Soybean cyst nematode (SCN) populations are adapting and raising questions about the effectiveness of PI 88788, one of the main sources of SCN resistance in soybean varieties.

University of Illinois research shows PI 88788 still does a good job of controlling nematodes, but new gene combinations derived from wild soybean may hold answers for the future.

"The bottom line is that PI 88788 resistance worked well in our tests," said Brian Diers, U of I professor of soybean breeding. "Our research showed a significant yield advantage with PI 88788 resistance across six locations compared to susceptible soybean."

However, researchers know SCN populations are adapting to overcome this resistance, and in some fields this resistance is already ineffective. More than 90 percent of SCN-resistant soybean varieties are derived from PI 88788, making discovery of alternative resistance genes a priority.

U of I Extension Nematologist Terry Niblack, said, "We need to find new alternatives to protect the profitability of soybean crops produced in SCN-infested fields. We also need to reduce the SCN populations in fields where the population has adapted to PI 88788. Host resistance is the best way to manage SCN because it's easy, inexpensive and not harmful to the environment."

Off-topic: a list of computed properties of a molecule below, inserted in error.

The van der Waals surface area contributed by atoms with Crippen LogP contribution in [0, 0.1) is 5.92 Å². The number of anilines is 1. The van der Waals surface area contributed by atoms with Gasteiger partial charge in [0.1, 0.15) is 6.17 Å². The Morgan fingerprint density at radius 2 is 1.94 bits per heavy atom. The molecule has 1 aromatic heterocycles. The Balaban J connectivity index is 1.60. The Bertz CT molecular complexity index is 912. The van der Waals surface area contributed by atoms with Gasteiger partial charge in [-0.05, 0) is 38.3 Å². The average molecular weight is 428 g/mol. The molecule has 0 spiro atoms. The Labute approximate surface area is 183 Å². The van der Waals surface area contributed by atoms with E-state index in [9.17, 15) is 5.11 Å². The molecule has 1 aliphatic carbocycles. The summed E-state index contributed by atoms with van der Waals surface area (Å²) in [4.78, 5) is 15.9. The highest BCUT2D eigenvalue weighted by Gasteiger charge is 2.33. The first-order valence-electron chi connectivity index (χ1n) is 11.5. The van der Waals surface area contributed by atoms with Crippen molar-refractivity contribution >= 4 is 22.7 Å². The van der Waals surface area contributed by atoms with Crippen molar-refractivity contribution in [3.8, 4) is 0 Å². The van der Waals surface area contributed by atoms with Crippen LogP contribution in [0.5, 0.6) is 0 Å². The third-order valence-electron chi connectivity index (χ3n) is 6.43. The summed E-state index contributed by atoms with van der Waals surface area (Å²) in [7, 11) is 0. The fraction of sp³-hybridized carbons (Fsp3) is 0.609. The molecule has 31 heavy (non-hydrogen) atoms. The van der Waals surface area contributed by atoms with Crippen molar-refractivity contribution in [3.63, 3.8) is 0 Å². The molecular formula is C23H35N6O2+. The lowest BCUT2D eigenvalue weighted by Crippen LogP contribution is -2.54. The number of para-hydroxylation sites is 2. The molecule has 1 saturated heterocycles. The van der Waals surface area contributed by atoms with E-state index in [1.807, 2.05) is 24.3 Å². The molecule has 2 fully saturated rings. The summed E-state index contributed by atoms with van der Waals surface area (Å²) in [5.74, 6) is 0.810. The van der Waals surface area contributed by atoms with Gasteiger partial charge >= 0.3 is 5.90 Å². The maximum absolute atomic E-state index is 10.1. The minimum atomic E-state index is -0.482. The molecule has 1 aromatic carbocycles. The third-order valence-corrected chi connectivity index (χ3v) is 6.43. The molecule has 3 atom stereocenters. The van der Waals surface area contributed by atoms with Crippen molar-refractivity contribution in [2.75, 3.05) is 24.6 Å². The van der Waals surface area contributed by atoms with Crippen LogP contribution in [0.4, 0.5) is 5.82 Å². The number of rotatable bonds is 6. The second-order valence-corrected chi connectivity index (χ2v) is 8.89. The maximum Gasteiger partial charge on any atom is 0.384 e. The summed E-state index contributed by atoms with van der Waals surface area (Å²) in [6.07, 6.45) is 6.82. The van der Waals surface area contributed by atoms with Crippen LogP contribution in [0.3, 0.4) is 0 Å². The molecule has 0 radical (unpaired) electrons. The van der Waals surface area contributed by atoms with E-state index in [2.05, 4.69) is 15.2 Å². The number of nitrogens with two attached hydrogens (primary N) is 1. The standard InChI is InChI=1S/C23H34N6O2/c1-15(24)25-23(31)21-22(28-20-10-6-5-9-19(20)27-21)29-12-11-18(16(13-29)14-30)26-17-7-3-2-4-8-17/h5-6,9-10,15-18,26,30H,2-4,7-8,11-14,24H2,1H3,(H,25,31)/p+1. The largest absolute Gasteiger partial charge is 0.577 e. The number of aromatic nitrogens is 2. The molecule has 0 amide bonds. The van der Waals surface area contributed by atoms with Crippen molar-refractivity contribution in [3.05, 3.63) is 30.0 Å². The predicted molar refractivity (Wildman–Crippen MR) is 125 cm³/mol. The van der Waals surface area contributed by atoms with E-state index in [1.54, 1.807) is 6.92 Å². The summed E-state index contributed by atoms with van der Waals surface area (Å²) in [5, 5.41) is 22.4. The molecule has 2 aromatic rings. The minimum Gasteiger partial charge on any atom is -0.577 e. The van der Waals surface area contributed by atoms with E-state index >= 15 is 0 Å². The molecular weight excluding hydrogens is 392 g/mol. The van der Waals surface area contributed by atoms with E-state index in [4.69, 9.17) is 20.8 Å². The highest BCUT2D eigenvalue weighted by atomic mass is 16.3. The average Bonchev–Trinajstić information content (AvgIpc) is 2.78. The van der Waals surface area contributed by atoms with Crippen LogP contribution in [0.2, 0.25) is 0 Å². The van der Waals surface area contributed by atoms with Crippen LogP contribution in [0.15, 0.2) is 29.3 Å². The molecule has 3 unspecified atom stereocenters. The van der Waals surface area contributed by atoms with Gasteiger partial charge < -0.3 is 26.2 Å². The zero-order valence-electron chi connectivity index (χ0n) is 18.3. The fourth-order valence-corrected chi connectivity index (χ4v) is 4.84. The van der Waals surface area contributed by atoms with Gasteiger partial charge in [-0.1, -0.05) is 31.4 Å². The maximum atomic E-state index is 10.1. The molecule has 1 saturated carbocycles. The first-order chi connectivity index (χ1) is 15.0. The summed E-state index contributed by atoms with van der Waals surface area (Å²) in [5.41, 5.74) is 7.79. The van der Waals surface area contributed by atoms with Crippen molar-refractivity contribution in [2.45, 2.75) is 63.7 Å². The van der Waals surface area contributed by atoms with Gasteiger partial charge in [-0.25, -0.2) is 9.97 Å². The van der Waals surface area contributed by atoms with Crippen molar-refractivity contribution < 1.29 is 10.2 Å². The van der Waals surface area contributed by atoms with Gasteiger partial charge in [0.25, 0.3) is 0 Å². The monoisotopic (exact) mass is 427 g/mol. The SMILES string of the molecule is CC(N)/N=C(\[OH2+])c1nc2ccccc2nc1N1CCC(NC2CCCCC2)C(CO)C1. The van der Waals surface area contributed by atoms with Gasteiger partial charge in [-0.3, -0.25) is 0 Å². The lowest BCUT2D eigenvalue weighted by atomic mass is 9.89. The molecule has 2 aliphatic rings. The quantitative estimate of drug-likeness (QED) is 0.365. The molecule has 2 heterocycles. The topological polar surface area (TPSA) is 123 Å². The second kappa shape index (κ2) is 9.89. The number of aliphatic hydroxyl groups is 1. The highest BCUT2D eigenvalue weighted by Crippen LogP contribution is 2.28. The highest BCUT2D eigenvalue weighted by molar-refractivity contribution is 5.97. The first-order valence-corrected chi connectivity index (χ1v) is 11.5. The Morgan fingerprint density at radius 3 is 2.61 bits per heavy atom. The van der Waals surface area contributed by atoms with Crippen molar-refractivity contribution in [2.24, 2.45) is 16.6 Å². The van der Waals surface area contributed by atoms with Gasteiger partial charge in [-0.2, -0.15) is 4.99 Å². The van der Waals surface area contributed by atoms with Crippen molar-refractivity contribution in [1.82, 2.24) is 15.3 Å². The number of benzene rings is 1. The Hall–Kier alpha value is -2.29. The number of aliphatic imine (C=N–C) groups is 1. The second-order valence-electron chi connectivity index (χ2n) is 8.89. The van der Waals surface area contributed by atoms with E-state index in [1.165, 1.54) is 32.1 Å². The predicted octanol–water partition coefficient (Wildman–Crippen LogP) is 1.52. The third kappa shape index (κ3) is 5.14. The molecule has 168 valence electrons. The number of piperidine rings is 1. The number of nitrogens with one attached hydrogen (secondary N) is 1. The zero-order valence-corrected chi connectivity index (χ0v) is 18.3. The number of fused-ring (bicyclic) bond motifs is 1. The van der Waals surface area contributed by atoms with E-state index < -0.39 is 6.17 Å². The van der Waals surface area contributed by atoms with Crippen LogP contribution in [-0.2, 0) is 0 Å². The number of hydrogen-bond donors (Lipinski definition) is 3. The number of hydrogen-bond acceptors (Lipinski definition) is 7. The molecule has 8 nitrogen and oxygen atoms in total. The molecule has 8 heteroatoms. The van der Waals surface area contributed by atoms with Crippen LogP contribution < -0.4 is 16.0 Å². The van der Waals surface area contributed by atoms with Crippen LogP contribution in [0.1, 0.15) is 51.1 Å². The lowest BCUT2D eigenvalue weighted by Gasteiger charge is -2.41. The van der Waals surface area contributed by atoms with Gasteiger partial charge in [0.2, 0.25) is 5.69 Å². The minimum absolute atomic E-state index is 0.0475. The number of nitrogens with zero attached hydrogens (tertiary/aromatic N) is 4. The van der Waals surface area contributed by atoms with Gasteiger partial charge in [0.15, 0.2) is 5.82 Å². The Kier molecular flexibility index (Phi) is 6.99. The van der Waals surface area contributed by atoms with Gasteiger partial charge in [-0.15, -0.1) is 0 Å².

Continuing to use one source of resistance will eventually become ineffective as this pest adapts, Niblack said.

In addition to measuring PI 88788's effectiveness, the research team also studied resistance genes from wild soybeans and found they did a good job of controlling nematodes.

"We're now combining genes from domestic and wild soybean varieties to create a more durable resistance," Diers said. "Greenhouse tests show we can get broad resistance through these gene combinations, but now we need to test them in fields this summer."

Diers' goal is to find gene combinations that will be useful to growers so when PI 88788 resistance is no longer working well, farmers will have other genes to utilize.

"We need to increase diversity of genes for resistance," he said. "By studying and identifying genes that are effective, but not currently in use, we will be able to develop better resistant varieties to protect future yields."

This research was presented at the Soybean Breeders' Workshop in St. Louis, Mo. Funding for this study was provided by the Illinois Soybean Association. The research team consisted of Brian Diers, Jake Delheimer and Terry Niblack of the U of I, Mike Schmidt of Southern Illinois University, and Grover Shannon of the University of Missouri.

SOURCE: University of Illinois.